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Visitors' Comments about:
And Death Shall Have No Dominion
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Added by: gabriella cuzari
I love Thomas's poems. "And death shall have no dominion" is my favourite. Our world needs Hope. We need more and more writers who have the courage to maintain that life is worth living in spite of the rough scepticism of contemporary society and that death won't put an end to verything.
Added by: Ben
the way to eternal life does not avoid death, but leads through it.
Added by: M.Russell
Wow! What a work. I had heard about this in a rather unlikely place. I think Mr. Thomas has a new fan I read"Death Shall Have No dominion"
Added by: N.Shah
With all the pain and confusion in peoples lives, this poem gives inspiration. "Death shall have no dominion" in no place does death belong, people must overcome.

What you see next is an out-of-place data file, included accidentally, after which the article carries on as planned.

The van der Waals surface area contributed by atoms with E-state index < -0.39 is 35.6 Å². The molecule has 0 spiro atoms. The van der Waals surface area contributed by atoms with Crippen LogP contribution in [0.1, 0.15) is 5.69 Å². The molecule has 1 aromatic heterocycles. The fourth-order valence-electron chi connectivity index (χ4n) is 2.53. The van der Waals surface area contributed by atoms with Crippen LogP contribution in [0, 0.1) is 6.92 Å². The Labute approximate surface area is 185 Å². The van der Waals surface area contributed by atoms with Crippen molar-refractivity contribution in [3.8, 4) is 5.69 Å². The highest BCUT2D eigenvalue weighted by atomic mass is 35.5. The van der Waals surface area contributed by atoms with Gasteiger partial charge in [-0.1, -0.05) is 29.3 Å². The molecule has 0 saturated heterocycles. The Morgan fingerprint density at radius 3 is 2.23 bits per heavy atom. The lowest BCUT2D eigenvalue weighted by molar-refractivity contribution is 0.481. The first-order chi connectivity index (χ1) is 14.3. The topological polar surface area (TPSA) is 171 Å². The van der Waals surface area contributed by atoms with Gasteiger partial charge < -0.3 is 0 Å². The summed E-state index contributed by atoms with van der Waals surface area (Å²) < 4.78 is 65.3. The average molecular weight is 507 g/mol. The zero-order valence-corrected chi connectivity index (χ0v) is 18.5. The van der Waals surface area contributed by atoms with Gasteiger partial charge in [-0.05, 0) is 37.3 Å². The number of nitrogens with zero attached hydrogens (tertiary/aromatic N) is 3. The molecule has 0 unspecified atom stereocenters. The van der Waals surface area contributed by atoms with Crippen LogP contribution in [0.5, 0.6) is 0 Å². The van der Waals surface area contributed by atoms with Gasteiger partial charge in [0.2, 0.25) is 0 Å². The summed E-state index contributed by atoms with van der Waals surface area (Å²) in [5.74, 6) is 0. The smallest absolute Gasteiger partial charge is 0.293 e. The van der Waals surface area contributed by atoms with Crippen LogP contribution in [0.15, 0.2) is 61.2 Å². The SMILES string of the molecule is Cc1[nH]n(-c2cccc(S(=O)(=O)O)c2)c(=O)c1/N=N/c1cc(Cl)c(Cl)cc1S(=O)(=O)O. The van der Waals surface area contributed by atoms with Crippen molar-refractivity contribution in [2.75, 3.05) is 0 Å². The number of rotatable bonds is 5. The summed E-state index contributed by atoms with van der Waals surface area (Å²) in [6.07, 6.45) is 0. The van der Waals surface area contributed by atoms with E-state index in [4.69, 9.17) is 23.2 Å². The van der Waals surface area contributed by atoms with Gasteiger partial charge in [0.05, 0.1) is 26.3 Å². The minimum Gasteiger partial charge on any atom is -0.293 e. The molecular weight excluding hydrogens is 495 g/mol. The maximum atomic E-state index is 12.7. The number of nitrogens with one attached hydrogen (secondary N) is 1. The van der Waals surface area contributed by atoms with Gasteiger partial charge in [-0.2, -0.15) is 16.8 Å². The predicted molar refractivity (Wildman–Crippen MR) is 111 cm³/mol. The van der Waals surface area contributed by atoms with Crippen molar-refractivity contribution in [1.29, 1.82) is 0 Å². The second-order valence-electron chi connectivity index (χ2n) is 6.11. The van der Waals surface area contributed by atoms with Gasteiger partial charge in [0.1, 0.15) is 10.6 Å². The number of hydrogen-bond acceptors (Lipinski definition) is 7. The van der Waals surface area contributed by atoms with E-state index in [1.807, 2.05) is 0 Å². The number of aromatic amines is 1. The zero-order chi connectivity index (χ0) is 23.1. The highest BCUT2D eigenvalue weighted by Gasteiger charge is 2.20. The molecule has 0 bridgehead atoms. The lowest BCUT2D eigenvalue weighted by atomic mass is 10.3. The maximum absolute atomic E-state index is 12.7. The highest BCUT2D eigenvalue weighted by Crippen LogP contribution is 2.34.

Added by: Kanajlo
You can appreciate this poem even more by seeing the movie _Solaris_.
Added by: Rami
I am doing a 20% project on the poet Dylan Thomas and i am definitly going to read this to my class.
Added by: Kaz
Stunning. And all the more so when you realise he wrote this when he was only 19. Such control of language in a young man is remarkable.
Added by: Jenna
A correction to Kaz's comment... Dylan Thomas was born in 1914 and this poem was published in "25 Poems" in 1936, which makes Dylan Thomas 22, not 19. Still remarkable for 22.
Added by: Martin
I read this poem as Thomas's view that life and death are as one, or rather equal states, a romantic humanist view of existence, we come from star stuff and will go back to star stuff. beatiful imagery and language though. Martin
Added by: Dylan
A correction to Jenna's comment: Thomas wrote this poem in the Spring of 1933, which makes him about 18 or 19; it appeared in New English Weekly, published by editor A.R. Orage, not much later that Spring.
And Martin, if you know anything about Christianity and Thomas's influence by the Bible, then you'll know that it's not his view on Life and Death as one, but a statement of optimism that somehow death was not the end, but still not a claim of religious conviction.
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